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The PowerPoint App of Microsoft Office is displayed on the screen of an iPad Air in Berlin, Germany, March 28, 2014.
Ole Spata—picture-alliance/dpa/AP Images

In the universe of professional presentation-giving, the only thing more ubiquitous than PowerPoint is derision for PowerPoint. The program has the reputation of being dull, unimaginative, and generally mind-numbing.

Those criticisms are half right: Yes, PowerPoint presentations are all of those things—but that's because you (and almost everybody else!) uses it wrong.

A new research paper published in Business and Professional Communication Quarterly drills down into the PowerPoint paradox: Everybody hates boring presentations where the speaker just reads his or her slides out loud, yet when it comes to doing their own presentations, these professionals are likelier than not to fall into the exact same trap.

The problem is that, overwhelmingly, speakers view PowerPoint slides as something akin to high-tech index cards. "Presenters often use it as a support for themselves. The effect is that they use a lot of text on the slides, which is detrimental to the information-processing by the audience," said lead author Brigitte Hertz, who also does corporate presentation training.

Loading up those slides with blocks of text is a big mistake, because although most people think that having what they're going to say written on the slides will help them, Hertz's research found that text-heavy slides actually make speakers more nervous about their presentations. As a result, instead of being interactive and engaging, their delivery is stilted and leaden, and their anxiety becomes a feedback loop that only worsens poor performance.

"They feel safe if they have the right words on the slide," Hertz said of the typical speaker. "But when they look towards the slide," she said, "contact is lost between the audience and presenter."

Then, since the presenter is looking at the screen, the audience does the same. And that's when the wheels come off.

"We're not good at listening and reading at the same time," Hertz said. We read faster than we process spoken language, and the visuals—the words on the slide—take precedence in our brains. So when audience members start reading all that text, they invariably stop paying attention to the presenter and lose the thread of what the speaker is actually saying. Bottom line: They're no longer getting anything out of the presentation, which isn't the greatest use of anybody's time.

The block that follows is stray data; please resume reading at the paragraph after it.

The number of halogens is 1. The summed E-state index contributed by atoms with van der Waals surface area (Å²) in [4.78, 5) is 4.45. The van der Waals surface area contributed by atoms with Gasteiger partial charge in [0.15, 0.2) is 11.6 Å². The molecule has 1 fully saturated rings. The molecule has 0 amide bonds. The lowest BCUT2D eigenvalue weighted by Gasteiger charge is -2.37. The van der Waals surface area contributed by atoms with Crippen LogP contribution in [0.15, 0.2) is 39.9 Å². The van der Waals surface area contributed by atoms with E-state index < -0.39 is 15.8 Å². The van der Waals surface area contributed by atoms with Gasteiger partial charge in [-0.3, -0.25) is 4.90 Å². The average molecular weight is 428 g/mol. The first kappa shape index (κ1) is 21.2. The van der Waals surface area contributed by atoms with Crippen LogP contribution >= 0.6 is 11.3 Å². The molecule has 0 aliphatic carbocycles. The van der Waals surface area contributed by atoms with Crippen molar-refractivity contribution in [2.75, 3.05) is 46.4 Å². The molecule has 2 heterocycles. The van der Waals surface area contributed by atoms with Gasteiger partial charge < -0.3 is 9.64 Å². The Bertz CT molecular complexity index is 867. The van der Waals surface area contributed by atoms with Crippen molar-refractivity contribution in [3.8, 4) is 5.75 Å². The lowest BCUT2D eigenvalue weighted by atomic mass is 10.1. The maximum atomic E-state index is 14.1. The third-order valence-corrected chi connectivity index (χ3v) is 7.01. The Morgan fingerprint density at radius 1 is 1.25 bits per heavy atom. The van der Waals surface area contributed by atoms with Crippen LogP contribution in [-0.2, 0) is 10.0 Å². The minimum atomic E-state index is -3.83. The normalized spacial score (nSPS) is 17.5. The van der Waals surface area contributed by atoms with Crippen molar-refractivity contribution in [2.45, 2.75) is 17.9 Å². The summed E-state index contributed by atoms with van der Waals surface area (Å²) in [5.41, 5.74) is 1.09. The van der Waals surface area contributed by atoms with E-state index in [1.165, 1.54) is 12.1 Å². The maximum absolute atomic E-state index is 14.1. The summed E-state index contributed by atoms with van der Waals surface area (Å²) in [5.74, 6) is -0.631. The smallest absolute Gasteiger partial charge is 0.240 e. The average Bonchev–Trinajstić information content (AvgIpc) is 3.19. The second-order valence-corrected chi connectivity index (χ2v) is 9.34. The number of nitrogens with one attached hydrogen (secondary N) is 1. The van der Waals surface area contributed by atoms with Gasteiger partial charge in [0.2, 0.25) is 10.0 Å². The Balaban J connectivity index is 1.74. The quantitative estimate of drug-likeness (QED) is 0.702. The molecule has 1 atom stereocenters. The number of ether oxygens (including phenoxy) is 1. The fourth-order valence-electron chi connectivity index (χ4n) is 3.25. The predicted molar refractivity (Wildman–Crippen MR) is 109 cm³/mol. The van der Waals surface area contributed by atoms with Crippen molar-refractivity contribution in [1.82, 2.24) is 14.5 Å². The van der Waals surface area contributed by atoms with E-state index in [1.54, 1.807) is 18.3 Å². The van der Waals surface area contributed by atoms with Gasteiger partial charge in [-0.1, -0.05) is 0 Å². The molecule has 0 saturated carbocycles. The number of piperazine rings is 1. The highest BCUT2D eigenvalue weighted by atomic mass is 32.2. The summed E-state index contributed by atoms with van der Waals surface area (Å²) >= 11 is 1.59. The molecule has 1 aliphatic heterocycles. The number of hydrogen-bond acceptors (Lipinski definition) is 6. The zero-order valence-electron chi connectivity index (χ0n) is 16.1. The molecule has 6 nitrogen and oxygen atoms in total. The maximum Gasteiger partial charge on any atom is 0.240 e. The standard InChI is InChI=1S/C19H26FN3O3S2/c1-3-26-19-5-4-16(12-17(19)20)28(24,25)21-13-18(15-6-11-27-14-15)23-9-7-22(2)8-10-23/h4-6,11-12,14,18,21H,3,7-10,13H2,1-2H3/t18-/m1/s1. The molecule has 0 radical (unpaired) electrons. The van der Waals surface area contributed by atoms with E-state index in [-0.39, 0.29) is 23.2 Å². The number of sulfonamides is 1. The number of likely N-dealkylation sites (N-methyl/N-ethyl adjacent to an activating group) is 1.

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What people should be using PowerPoint for is to supplement their speech with graphics, photos, or other visual aids, which enhance the audience's absorption of the information, Hertz said. "PowerPoint is brilliant for using pictures to convey emotion, for data, for graphs."

"Prepare a lot better, take more time," she suggested. "I’m not saying you should learn it by heart," she said, but you should have a good sense of the order in which you'll present your topics, how you'll transition between them, and the main points you want to make.

Career coach Todd Dewett concurred. "For most people slides represent an odd crutch or safety net, and looking at them is addicting," he said. In a perfect world, "the goal is to be prepared enough to not need slides," Dewett said.

If time constraints make going without slides impossible, having a few bullet points on a split screen or in the "margin" of the slide on your laptop (notes you can see but the audience can't) can be useful, but the key here is a few. The more words you have to wade through, Hertz warned, the more likely it is you'll get lost or skip over something, which defeats the purpose.